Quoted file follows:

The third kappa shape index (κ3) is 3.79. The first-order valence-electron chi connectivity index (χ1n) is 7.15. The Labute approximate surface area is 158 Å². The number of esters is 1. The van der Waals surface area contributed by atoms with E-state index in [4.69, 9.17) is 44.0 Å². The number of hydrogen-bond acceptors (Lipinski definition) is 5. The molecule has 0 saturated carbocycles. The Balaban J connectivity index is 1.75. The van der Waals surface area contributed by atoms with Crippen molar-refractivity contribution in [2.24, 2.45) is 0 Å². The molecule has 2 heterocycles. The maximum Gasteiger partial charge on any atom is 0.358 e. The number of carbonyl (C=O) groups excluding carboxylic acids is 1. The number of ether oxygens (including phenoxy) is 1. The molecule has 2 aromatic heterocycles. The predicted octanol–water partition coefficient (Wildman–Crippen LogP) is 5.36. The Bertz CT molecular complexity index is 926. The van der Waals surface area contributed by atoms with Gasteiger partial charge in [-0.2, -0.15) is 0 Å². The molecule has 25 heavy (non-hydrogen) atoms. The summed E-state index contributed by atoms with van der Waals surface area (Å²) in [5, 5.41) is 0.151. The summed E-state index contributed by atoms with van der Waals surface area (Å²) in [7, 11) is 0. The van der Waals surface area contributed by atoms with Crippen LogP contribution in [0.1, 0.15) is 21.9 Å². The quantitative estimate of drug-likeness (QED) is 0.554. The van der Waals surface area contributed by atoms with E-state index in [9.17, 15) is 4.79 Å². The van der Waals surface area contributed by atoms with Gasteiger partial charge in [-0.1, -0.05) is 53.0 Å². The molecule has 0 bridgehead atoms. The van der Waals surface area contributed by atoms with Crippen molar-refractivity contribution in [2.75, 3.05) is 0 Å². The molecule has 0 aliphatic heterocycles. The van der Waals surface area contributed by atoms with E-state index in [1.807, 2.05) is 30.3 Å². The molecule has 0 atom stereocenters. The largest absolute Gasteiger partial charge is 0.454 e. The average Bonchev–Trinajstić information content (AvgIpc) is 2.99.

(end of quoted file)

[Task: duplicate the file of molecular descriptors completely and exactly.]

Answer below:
The third kappa shape index (κ3) is 3.79. The first-order valence-electron chi connectivity index (χ1n) is 7.15. The Labute approximate surface area is 158 Å². The number of esters is 1. The van der Waals surface area contributed by atoms with E-state index in [4.69, 9.17) is 44.0 Å². The number of hydrogen-bond acceptors (Lipinski definition) is 5. The molecule has 0 saturated carbocycles. The Balaban J connectivity index is 1.75. The van der Waals surface area contributed by atoms with Crippen molar-refractivity contribution in [2.24, 2.45) is 0 Å². The molecule has 2 heterocycles. The maximum Gasteiger partial charge on any atom is 0.358 e. The number of carbonyl (C=O) groups excluding carboxylic acids is 1. The number of ether oxygens (including phenoxy) is 1. The molecule has 2 aromatic heterocycles. The predicted octanol–water partition coefficient (Wildman–Crippen LogP) is 5.36. The Bertz CT molecular complexity index is 926. The van der Waals surface area contributed by atoms with Gasteiger partial charge in [-0.2, -0.15) is 0 Å². The molecule has 25 heavy (non-hydrogen) atoms. The summed E-state index contributed by atoms with van der Waals surface area (Å²) in [5, 5.41) is 0.151. The summed E-state index contributed by atoms with van der Waals surface area (Å²) in [7, 11) is 0. The van der Waals surface area contributed by atoms with Crippen LogP contribution in [0.1, 0.15) is 21.9 Å². The quantitative estimate of drug-likeness (QED) is 0.554. The van der Waals surface area contributed by atoms with E-state index in [9.17, 15) is 4.79 Å². The van der Waals surface area contributed by atoms with Gasteiger partial charge in [-0.1, -0.05) is 53.0 Å². The molecule has 0 bridgehead atoms. The van der Waals surface area contributed by atoms with Crippen molar-refractivity contribution in [2.75, 3.05) is 0 Å². The molecule has 0 aliphatic heterocycles. The van der Waals surface area contributed by atoms with E-state index in [1.807, 2.05) is 30.3 Å². The molecule has 0 atom stereocenters. The largest absolute Gasteiger partial charge is 0.454 e. The average Bonchev–Trinajstić information content (AvgIpc) is 2.99.